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Two Nobel Prizes in Literature to be awarded this year after scandal

Then-President Barack Obama, left, delivers a speech after receiving the Nobel Peace Prize, during a ceremony in Oslo, Norway, on Thursday, Dec. 10, 2009. Two Nobel Prizes in literature will be awarded this year, the Nobel Foundation announced in a statement Tuesday.

[NEW YORK] Two Nobel Prizes in literature will be awarded this year, the Nobel Foundation announced in a statement Tuesday.

The literature prize, usually annual, was not awarded last year because the body that chooses the winner, the Swedish Academy, was hit by a scandal involving sexual abuse, accusations of financial wrongdoing and hints of a cover-up.

At the centre of the scandal were the poet Katarina Frostenson, a member of the academy, and her husband, Jean-Claude Arnault, who together ran a cultural organization in Stockholm that received sizable payments from the academy. Jean-Claude Arnault was accused of abusing the influence the organisation gave him, and of groping, harassing and assaulting at least 18 women.

Arnault, who was convicted of rape last year and sentenced to at least two years in prison, was also accused of leaking the names of award winners.

Since the scandal broke, the academy has been further rocked by resignations. Even King Carl XVI Gustaf of Sweden, its patron, became publicly involved in the demands for change.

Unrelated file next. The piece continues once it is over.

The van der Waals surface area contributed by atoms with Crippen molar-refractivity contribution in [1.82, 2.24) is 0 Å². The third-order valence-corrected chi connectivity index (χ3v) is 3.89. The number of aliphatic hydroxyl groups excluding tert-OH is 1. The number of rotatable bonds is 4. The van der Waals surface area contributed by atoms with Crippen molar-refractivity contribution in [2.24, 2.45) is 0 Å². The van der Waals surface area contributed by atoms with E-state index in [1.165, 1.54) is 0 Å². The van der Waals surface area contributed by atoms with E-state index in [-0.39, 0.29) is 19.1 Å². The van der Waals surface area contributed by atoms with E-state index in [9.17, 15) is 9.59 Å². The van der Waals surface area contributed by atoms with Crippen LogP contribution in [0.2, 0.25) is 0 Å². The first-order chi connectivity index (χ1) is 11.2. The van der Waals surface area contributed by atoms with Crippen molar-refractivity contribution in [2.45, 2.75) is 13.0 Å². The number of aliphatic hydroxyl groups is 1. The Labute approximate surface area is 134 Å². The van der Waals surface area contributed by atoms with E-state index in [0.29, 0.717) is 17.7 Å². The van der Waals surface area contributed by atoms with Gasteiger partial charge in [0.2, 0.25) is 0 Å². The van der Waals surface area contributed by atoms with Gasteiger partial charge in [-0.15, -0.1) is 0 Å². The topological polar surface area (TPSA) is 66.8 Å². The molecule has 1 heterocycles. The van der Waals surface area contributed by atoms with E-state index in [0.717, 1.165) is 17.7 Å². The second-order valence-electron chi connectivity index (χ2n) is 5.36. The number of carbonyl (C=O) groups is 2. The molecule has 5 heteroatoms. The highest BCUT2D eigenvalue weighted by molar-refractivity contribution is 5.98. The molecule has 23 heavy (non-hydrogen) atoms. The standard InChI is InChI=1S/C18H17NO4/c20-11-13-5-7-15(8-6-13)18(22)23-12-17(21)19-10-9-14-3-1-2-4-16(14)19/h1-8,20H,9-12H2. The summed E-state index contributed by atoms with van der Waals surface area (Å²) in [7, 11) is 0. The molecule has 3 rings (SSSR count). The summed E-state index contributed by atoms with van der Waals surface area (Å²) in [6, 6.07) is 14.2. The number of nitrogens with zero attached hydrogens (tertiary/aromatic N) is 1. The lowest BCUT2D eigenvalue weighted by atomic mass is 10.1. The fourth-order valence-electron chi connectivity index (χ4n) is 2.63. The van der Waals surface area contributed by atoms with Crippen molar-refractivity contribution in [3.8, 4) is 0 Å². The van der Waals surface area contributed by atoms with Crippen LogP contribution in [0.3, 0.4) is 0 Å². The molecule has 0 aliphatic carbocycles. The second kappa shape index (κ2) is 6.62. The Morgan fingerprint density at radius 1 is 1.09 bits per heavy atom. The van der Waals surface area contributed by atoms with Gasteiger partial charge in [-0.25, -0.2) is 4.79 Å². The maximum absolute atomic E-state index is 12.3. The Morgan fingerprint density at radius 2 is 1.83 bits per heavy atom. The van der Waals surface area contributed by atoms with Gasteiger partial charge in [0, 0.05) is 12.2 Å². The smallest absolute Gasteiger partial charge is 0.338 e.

The academy has since taken measures that "create good opportunities for restoring trust," the Nobel Foundation said in a statement. Those include changing how winners are chosen "for the next few years." Five independent experts, including authors and literature critics, will participate in the selection process. Nobel literature laureates for both 2019 and 2018 will be announced in October.

But for some in Sweden, it is still too early to award a prize.

"The problem is the public trust in the academy is so nonexistent, really, it's embarrassing," Alexandra Pascalidou, founder of the New Academy Prize, said in a telephone interview.

The New Academy Prize was set up as a substitute for last year's Nobel Prize and gained global attention by involving the public and Swedish librarians in choosing its winner, the Guadeloupean writer Maryse Condé.

There are still members of the academy from the time of the scandal, although one prominent figure, Horace Engdahl, who had publicly questioned Arnault's rape conviction, resigned from the committee that suggests laureates Tuesday.

"They should leave," Pascalidou said.

The New Academy Prize was meant to be a one-off, but its members had yet to decide if it would go ahead this year anyway, she added.

"I'm a bit surprised by the decision, to be honest," Björn Wiman, culture editor of Dagens Nyheter, the Swedish newspaper that broke the scandal, said in a telephone interview. "I think the right decision would have been to award one prize but leave the one for 2018. That will just be a reminder of what happened and the catastrophic way the academy handled the allegations."

The prize could generate further controversy this year depending on who is chosen. In 2016, Bob Dylan's win prompted much argument over whether a songwriter should have received a literature prize.

"I really pity the author that will be awarded it," Wiman added. "They will forever be associated with a scandal."


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